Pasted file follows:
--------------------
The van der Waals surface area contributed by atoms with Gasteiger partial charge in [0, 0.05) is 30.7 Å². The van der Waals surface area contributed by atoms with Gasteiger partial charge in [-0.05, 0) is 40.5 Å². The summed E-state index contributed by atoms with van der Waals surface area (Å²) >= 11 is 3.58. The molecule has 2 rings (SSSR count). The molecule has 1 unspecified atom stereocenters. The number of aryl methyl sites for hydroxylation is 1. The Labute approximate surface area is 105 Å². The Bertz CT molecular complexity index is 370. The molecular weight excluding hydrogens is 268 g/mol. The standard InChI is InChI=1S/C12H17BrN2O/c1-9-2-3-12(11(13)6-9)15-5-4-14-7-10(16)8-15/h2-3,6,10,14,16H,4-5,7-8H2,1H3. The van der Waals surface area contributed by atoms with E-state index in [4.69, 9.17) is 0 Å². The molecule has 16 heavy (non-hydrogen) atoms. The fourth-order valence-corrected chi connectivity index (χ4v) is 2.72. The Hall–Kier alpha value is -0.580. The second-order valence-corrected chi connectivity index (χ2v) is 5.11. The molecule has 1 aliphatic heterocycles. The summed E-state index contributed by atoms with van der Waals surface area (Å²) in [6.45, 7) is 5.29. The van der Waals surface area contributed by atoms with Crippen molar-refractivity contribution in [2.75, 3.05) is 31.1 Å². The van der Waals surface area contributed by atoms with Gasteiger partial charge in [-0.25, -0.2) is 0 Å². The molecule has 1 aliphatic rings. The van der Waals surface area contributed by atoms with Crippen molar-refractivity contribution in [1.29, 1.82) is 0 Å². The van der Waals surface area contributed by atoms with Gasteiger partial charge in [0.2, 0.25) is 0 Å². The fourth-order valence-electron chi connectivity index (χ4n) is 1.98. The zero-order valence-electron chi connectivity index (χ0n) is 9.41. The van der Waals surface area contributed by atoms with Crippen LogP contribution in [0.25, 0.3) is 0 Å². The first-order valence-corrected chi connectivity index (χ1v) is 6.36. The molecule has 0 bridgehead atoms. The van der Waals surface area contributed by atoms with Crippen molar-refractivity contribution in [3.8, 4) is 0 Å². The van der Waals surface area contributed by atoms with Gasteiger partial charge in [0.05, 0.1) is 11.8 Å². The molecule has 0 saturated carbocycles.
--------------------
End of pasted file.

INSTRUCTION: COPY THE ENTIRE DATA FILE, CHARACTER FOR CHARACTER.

The van der Waals surface area contributed by atoms with Gasteiger partial charge in [0, 0.05) is 30.7 Å². The van der Waals surface area contributed by atoms with Gasteiger partial charge in [-0.05, 0) is 40.5 Å². The summed E-state index contributed by atoms with van der Waals surface area (Å²) >= 11 is 3.58. The molecule has 2 rings (SSSR count). The molecule has 1 unspecified atom stereocenters. The number of aryl methyl sites for hydroxylation is 1. The Labute approximate surface area is 105 Å². The Bertz CT molecular complexity index is 370. The molecular weight excluding hydrogens is 268 g/mol. The standard InChI is InChI=1S/C12H17BrN2O/c1-9-2-3-12(11(13)6-9)15-5-4-14-7-10(16)8-15/h2-3,6,10,14,16H,4-5,7-8H2,1H3. The van der Waals surface area contributed by atoms with E-state index in [4.69, 9.17) is 0 Å². The molecule has 16 heavy (non-hydrogen) atoms. The fourth-order valence-corrected chi connectivity index (χ4v) is 2.72. The Hall–Kier alpha value is -0.580. The second-order valence-corrected chi connectivity index (χ2v) is 5.11. The molecule has 1 aliphatic heterocycles. The summed E-state index contributed by atoms with van der Waals surface area (Å²) in [6.45, 7) is 5.29. The van der Waals surface area contributed by atoms with Crippen molar-refractivity contribution in [2.75, 3.05) is 31.1 Å². The van der Waals surface area contributed by atoms with Gasteiger partial charge in [-0.25, -0.2) is 0 Å². The molecule has 1 aliphatic rings. The van der Waals surface area contributed by atoms with Crippen molar-refractivity contribution in [1.29, 1.82) is 0 Å². The van der Waals surface area contributed by atoms with Gasteiger partial charge in [0.2, 0.25) is 0 Å². The fourth-order valence-electron chi connectivity index (χ4n) is 1.98. The zero-order valence-electron chi connectivity index (χ0n) is 9.41. The van der Waals surface area contributed by atoms with Crippen LogP contribution in [0.25, 0.3) is 0 Å². The first-order valence-corrected chi connectivity index (χ1v) is 6.36. The molecule has 0 bridgehead atoms. The van der Waals surface area contributed by atoms with Crippen molar-refractivity contribution in [3.8, 4) is 0 Å². The van der Waals surface area contributed by atoms with Gasteiger partial charge in [0.05, 0.1) is 11.8 Å². The molecule has 0 saturated carbocycles.